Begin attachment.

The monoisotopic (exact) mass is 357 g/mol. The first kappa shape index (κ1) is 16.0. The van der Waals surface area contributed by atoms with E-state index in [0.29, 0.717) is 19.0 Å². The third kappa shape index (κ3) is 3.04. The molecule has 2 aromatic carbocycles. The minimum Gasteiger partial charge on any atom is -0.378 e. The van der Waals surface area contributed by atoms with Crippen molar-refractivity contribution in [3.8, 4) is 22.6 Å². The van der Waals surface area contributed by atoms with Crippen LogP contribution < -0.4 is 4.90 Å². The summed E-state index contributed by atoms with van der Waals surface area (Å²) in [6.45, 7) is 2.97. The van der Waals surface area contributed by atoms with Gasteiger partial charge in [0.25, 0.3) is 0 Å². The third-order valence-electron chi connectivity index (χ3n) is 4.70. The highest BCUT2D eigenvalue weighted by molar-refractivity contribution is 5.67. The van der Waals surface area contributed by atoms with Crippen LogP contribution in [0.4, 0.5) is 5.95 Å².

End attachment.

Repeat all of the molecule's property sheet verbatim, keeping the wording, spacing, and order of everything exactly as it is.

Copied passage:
The monoisotopic (exact) mass is 357 g/mol. The first kappa shape index (κ1) is 16.0. The van der Waals surface area contributed by atoms with E-state index in [0.29, 0.717) is 19.0 Å². The third kappa shape index (κ3) is 3.04. The molecule has 2 aromatic carbocycles. The minimum Gasteiger partial charge on any atom is -0.378 e. The van der Waals surface area contributed by atoms with Crippen molar-refractivity contribution in [3.8, 4) is 22.6 Å². The van der Waals surface area contributed by atoms with Crippen LogP contribution < -0.4 is 4.90 Å². The summed E-state index contributed by atoms with van der Waals surface area (Å²) in [6.45, 7) is 2.97. The van der Waals surface area contributed by atoms with Gasteiger partial charge in [0.25, 0.3) is 0 Å². The third-order valence-electron chi connectivity index (χ3n) is 4.70. The highest BCUT2D eigenvalue weighted by molar-refractivity contribution is 5.67. The van der Waals surface area contributed by atoms with Crippen LogP contribution in [0.4, 0.5) is 5.95 Å².